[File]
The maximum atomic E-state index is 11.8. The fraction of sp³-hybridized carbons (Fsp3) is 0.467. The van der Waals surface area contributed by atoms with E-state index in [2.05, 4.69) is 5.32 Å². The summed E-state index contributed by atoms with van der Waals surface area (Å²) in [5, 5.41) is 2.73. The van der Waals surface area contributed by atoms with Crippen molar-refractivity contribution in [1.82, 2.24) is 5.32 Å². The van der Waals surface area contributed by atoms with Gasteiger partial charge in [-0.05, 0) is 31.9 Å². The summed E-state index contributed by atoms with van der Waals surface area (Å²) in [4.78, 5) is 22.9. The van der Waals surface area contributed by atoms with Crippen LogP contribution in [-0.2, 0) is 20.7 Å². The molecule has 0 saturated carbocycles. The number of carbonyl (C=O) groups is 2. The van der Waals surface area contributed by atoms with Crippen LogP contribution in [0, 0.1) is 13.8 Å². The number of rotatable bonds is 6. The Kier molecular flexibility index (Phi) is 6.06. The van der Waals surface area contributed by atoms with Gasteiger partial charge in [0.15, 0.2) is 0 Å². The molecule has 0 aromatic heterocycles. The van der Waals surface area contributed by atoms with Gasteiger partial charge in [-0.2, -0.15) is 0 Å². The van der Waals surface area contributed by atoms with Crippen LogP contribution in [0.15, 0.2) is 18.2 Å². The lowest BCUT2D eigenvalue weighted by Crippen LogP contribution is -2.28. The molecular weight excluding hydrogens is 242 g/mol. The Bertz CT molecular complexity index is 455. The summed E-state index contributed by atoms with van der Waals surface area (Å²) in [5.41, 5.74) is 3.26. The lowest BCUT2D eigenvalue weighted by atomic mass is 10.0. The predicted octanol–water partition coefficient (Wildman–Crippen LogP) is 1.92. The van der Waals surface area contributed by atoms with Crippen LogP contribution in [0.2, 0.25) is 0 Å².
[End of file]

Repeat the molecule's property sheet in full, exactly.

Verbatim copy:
The maximum atomic E-state index is 11.8. The fraction of sp³-hybridized carbons (Fsp3) is 0.467. The van der Waals surface area contributed by atoms with E-state index in [2.05, 4.69) is 5.32 Å². The summed E-state index contributed by atoms with van der Waals surface area (Å²) in [5, 5.41) is 2.73. The van der Waals surface area contributed by atoms with Crippen molar-refractivity contribution in [1.82, 2.24) is 5.32 Å². The van der Waals surface area contributed by atoms with Gasteiger partial charge in [-0.05, 0) is 31.9 Å². The summed E-state index contributed by atoms with van der Waals surface area (Å²) in [4.78, 5) is 22.9. The van der Waals surface area contributed by atoms with Crippen LogP contribution in [-0.2, 0) is 20.7 Å². The molecule has 0 saturated carbocycles. The number of carbonyl (C=O) groups is 2. The van der Waals surface area contributed by atoms with Crippen LogP contribution in [0, 0.1) is 13.8 Å². The number of rotatable bonds is 6. The Kier molecular flexibility index (Phi) is 6.06. The van der Waals surface area contributed by atoms with Gasteiger partial charge in [0.15, 0.2) is 0 Å². The molecule has 0 aromatic heterocycles. The van der Waals surface area contributed by atoms with Gasteiger partial charge in [-0.2, -0.15) is 0 Å². The van der Waals surface area contributed by atoms with Crippen LogP contribution in [0.15, 0.2) is 18.2 Å². The lowest BCUT2D eigenvalue weighted by Crippen LogP contribution is -2.28. The molecular weight excluding hydrogens is 242 g/mol. The Bertz CT molecular complexity index is 455. The summed E-state index contributed by atoms with van der Waals surface area (Å²) in [5.41, 5.74) is 3.26. The lowest BCUT2D eigenvalue weighted by atomic mass is 10.0. The predicted octanol–water partition coefficient (Wildman–Crippen LogP) is 1.92. The van der Waals surface area contributed by atoms with Crippen LogP contribution in [0.2, 0.25) is 0 Å².